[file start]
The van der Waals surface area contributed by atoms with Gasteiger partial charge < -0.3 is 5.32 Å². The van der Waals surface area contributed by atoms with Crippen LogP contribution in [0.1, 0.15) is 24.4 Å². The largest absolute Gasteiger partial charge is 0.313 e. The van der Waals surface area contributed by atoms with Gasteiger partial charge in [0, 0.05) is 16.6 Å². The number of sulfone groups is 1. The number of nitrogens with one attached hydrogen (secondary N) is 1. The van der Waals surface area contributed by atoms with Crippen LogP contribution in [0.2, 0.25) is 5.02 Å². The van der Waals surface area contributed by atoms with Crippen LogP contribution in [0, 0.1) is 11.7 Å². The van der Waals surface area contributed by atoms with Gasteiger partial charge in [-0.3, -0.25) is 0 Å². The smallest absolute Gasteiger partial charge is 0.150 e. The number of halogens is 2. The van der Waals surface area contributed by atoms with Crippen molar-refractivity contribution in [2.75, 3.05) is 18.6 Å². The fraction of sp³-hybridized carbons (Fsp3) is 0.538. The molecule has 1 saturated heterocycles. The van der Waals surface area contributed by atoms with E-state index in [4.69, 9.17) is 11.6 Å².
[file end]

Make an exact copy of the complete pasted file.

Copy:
The van der Waals surface area contributed by atoms with Gasteiger partial charge < -0.3 is 5.32 Å². The van der Waals surface area contributed by atoms with Crippen LogP contribution in [0.1, 0.15) is 24.4 Å². The largest absolute Gasteiger partial charge is 0.313 e. The van der Waals surface area contributed by atoms with Gasteiger partial charge in [0, 0.05) is 16.6 Å². The number of sulfone groups is 1. The number of nitrogens with one attached hydrogen (secondary N) is 1. The van der Waals surface area contributed by atoms with Crippen LogP contribution in [0.2, 0.25) is 5.02 Å². The van der Waals surface area contributed by atoms with Crippen LogP contribution in [0, 0.1) is 11.7 Å². The van der Waals surface area contributed by atoms with Gasteiger partial charge in [-0.3, -0.25) is 0 Å². The smallest absolute Gasteiger partial charge is 0.150 e. The number of halogens is 2. The van der Waals surface area contributed by atoms with Crippen molar-refractivity contribution in [2.75, 3.05) is 18.6 Å². The fraction of sp³-hybridized carbons (Fsp3) is 0.538. The molecule has 1 saturated heterocycles. The van der Waals surface area contributed by atoms with E-state index in [4.69, 9.17) is 11.6 Å².